In addition, the functional properties of the invention PBI microporous particulates may be varied by appropriate treatment with acids as described above. As noted above, anion exchange resins may be obtained by forming an ionic complex between the PBI and acid, with the strength of the acid determining the strength of the anion exchange properties. Similarly, cation exchange resins may be obtained by heat setting PBI resins treated with strong acids as also noted hereinabove. As a result of such procedures, strong acid cation exchange resins comprising, e.g., sulfonated PBI having a degree of sulfonation corresponding to a sulfur content of from 1 to 10% by weight, having cation exchange capacities as high as 3 m.eq./gram may readily be achieved through the practice of the present invention.
In addition, the non-functionalized microporous PBI particulates of this invention themselves function as weakly basic anion exchangers, and have a chemical selectivity and absorptivity comparable to other common absorbents such as silcon beads, activated carbon and basic ion exchange resins such as the Rohm & Haas Amberlyst® resins.
As a result of the foregoing characteristics, the microporous PBI particulates of this invention find application in a wide variety of applications in the chromatography and chemical processing fields. Exemplary chemical end uses include uses as acid scavengers, polymeric brominating agents, oxidizing agents, insoluble acid catalysts, condensation and polymerization catalysts, and chemical reagents and catalysts in various other types of reactions, such as described, e.g., in Polymer-Supported Reactions in Organic Synthesis, edited by P. Hodge and D. C. Sherrington, (John Wiley & Sons, 1980). The instant microporous particulates also find application in a variety of ion-exchange, purification, separation, and analytical procedures, such as for example, the recovery of uranyl ions from waste streams, the removal of dichromate from aqueous streams, the separation of phenol, catechol and ortho-dinitrobenzene, the separation of water soluble acids, the removal of phenol from aqueous streams, as well as such other end uses as would be obvious to those skilled in the art.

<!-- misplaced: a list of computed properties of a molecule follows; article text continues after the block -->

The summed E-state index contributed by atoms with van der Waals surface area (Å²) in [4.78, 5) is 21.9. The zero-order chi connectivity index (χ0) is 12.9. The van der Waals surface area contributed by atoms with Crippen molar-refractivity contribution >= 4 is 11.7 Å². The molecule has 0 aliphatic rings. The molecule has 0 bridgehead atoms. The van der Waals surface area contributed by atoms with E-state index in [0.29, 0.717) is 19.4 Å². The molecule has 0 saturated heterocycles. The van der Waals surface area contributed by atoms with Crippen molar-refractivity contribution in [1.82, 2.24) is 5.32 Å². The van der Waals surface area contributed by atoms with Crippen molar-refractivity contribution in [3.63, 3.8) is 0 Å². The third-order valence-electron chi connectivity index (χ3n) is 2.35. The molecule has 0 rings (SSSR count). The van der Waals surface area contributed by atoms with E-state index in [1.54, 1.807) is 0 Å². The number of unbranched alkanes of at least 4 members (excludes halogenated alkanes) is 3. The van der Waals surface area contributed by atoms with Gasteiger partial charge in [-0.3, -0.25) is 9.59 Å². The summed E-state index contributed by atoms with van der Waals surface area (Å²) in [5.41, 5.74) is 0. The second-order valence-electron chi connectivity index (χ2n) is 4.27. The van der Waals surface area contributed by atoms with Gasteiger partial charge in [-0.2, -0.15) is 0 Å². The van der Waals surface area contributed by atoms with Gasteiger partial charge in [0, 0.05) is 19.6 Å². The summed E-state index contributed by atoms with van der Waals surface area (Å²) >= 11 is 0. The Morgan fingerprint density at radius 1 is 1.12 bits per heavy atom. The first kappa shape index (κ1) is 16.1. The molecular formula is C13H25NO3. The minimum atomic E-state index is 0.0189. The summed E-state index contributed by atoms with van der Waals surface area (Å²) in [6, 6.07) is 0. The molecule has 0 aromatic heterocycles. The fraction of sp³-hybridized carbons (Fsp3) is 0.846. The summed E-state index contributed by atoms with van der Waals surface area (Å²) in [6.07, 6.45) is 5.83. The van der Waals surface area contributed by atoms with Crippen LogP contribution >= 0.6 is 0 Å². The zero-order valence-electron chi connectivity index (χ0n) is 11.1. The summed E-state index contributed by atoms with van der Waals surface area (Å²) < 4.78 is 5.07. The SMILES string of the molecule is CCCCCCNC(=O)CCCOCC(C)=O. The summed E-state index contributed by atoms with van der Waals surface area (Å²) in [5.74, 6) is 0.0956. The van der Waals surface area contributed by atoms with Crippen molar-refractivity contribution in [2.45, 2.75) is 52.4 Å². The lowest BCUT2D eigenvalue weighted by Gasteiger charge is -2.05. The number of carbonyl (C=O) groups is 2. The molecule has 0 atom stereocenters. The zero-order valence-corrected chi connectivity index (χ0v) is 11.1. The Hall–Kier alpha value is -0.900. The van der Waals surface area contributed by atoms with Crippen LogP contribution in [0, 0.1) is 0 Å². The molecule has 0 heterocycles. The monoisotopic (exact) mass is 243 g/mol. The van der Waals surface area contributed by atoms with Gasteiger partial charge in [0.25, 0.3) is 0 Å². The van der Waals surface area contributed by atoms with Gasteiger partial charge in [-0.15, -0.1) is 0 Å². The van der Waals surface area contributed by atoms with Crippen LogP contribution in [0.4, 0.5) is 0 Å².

The invention is additionally illustrated in connection with the following Examples, which are to be considered as illustrative of the present invention. It should be understood, however, that the invention is not limited to the specific details of the Examples.
200 ml of a poly-2,2'-(m-phenylene)-5,5'-bibenzimidazole solution comprising 6% by weight of the PBI resin dissolved in concentrated sulfuric acid (98% by weight H2 SO4) were emulsified with 600 ml of Varsol® (an aliphatic petroleum solvent) in a blender at an agitation speed of approximately 103 rpm. The resulting emulsion contained a ratio of PBI solution to Varsol of 1:3, and comprised a homogeneous dispersion of tiny PBI droplets dispersed in the Varsol® solvent.
The emulsion was thereafter quickly quenched with 600 ml of methanol to precipitate the PBI in the form of polymer beads. The substantially spherical beads were collected by filtration, washed with isopropanol, and then dried in a vacuum oven at 75° C. for 12 hours. The resulting PBI beads had a substantially spherical shape, and ranged in size from 20 to 500 microns. Scanning electron microscopy studies of the beads indicated that the beads were microporous having two types of microporous structures. A first type of bead had a macroreticular structure, whereas the second type of bead had a microporous structure comprised of a smooth surface with a porous internal structure.
Following procedures similar to that of Example I, a series of experiments were conducted in order to test the influence of PBI concentration in the PBI solution (dope), the solvent system, the use of surfactants, the ratio of PBI dope solution to emulsifying solvent, and shear conditions in the formation of the microporous PBI beads of this invention. In all cases, the emulsions were precipitated with methanol, washed with aqueous alcohol, filtered, and then dried at 80° C. for 12 hours to produce the final beads. Those beads derived from PBI-H2 SO4 dopes were thereafter given a heat setting treatment at a temperature of about 180° C. for about 1/2 hour in order to functionalize the same with pendant covalent sulfonic acid groups.
The results of these experiments are set forth in Table I:
TABLE I______________________________________ Solvent.sup.(A) Dope.sup.(C) Nominal BeadSample System Ratio.sup.(B) Solids Shear Size (μ)______________________________________1 A 1:3 6 H >4002 A 1:3 9 H 500-10003 A 1:3 12 H Would not form emulsion4 B 1:3 3 H >2005 A 1:2.5 6 K 150-2506 C 1:3 3 W 50-150______________________________________ .sup.(A) Solvent System A = PBIDMAc/Varsol B = PBIH.sub.2 SO.sub.4 /Varsol (1% Span80) C = PBIH.sub.2 SO.sub.4 /perchloroethylene (1% Span80) .sup.(B) Ratio (PBI dope/Emulsion solvent) .sup.(C) Dope Solids (% PBI dope used) .sup.(D) Shear: H (Shaker), K (Karr liquid extractor), W (Waring blender)
In order to demonstrate the improved performance of the invention PBI microporous particulates in chromatographic applications, the adsorption capacity of spherical PBI beads in accordance with this invention for phenol and HCl from aqueous solutions was compared with an equivalent weight of a typical non-porous prior art form of PBI particulates, PBI fibers. The spherical PBI beads employed in this experiment were prepared by procedures similar to those of Examples I and II, and comprised both non-functionalized and sulfonated PBI beads. Both non-functionalized and sulfonated PBI fibers were likewise evaluated. The resin used in these materials comprised poly-2,2'-m-phenylene-5,5'-bibenzimidazole.